Today something troubling occurred in The Netherlands. A lobby organization named BREIN, demanded that a democratic political party would be held on the leash by the same lobby organization, in terms of freedom of expression. In my opinion this is crossing a line. This is not just fighting a dispute. It is actually a disruption of the democratic process. How can a political party voice its opinion, if it may only say what is approved by a lobbyist organization. To make matters worse, in The Netherlands, the election campaigns are heating up. But let's take a step back, and look at the past. Because the lobbyist organization isn't well known for its obedience to the law.
BREIN is perhaps best known for shutting down Dutch eDonkey 2000 link giant ShareConnector in December 2004. Due to controversy over the legality of links to illegal content, and a lack of quality in the evidence provided by BREIN, the case has not been put to trial yet. After being offline for two years, ShareConnector reopened in December 2006 but after barely one year; on November 12, 2007, Shareconnector went offline again.
Last Monday the guys from BREIN visited me at home to convince me to close ShareConnector or else they will start a civil proceeding with a claim. Of course, this does not mean I agree with their point of view, it's just that I can't afford taking any risks. As of today, November 12, 2007 I decided to close down. If there is anything new to report, you will be informed. Thank you for all your support and understanding.
How these "visits" happen, is often clearly criminal according to reports which can't be 100% verified. There have been reports (I can't say if these are true, since it's only word of mouth), where BREIN officials would visit a person with babies, and they would say "You better shut down your activities, or the future of that little one over there won't be so nice.". This IS illegal. But I can't confirm or deny these allegations, and I won't take these into account further. What else is there?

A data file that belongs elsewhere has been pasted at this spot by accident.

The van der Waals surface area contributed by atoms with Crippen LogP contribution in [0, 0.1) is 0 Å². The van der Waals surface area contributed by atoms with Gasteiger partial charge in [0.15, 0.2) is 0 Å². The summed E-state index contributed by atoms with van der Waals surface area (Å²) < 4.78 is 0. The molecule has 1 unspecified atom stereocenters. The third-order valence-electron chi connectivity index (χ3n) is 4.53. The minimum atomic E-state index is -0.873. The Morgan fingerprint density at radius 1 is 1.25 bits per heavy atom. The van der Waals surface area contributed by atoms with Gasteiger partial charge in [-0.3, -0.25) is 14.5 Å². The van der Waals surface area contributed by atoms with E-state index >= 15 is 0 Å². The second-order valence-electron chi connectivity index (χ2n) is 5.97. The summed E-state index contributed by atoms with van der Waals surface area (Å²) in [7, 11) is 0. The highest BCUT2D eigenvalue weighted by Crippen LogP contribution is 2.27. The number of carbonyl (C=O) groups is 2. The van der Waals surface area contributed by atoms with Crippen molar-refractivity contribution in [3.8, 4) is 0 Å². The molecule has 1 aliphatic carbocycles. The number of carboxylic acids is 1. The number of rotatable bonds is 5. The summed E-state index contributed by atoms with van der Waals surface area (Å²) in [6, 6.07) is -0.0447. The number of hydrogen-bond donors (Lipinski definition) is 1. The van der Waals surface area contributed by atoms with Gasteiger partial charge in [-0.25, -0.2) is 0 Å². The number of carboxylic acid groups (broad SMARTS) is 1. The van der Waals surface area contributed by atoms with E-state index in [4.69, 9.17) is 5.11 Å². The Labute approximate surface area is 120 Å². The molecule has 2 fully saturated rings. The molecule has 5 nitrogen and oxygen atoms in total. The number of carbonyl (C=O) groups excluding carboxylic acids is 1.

After a series of allegations that Usenet community Fill Threads Database (FTD) was acting illegally, the Dutch FTD started a lawsuit against BREIN in May 2009. BREIN president Tim Kuik alleged in a Dutch newspaper that “Although they [FTD] are not carrying illegal content on their servers, what FTD does is simply criminal”. FTD is suing for a retraction of this libelous statement and demands a declaration from the courts that its activities are entirely within the law.
This is not clearly criminal, as BREIN managed to get a verdict from the judge declaring that FTD was acting illegally. What is questionable though, is that BREIN made such charges in front of the mainstream press, without having a verdict. And that's something we'll see in the next thing...
On the 1 June 2009 Tim Kuik published an online article claiming BREIN's website was "broken" by hackers performing DDoS attacks. He speculated about a possible connection with the intended court summons against The Pirate Bay. Several independent sources reported the site's deep links were still available (only the frontpage was inaccessible) and as such BREIN's claim of having been attacked was false. Brein responded claiming the attacks had stopped and that the site's year old backup had been used to recover the site. Because the backup was dated, the website was now under construction.
Internet blog Geenstijl purportedly discovered BREIN's server was still fully operational and there had been no attack whatsoever - the complete news archive was still available. (A password was later added to BREIN's news archive to prevent further checks on availability.)
On 23 June 2009 The Pirate Bay announced a lawsuit against Tim Kuik on libel charges, claiming The Pirate Bay had nothing to do with the alleged DDoS attack.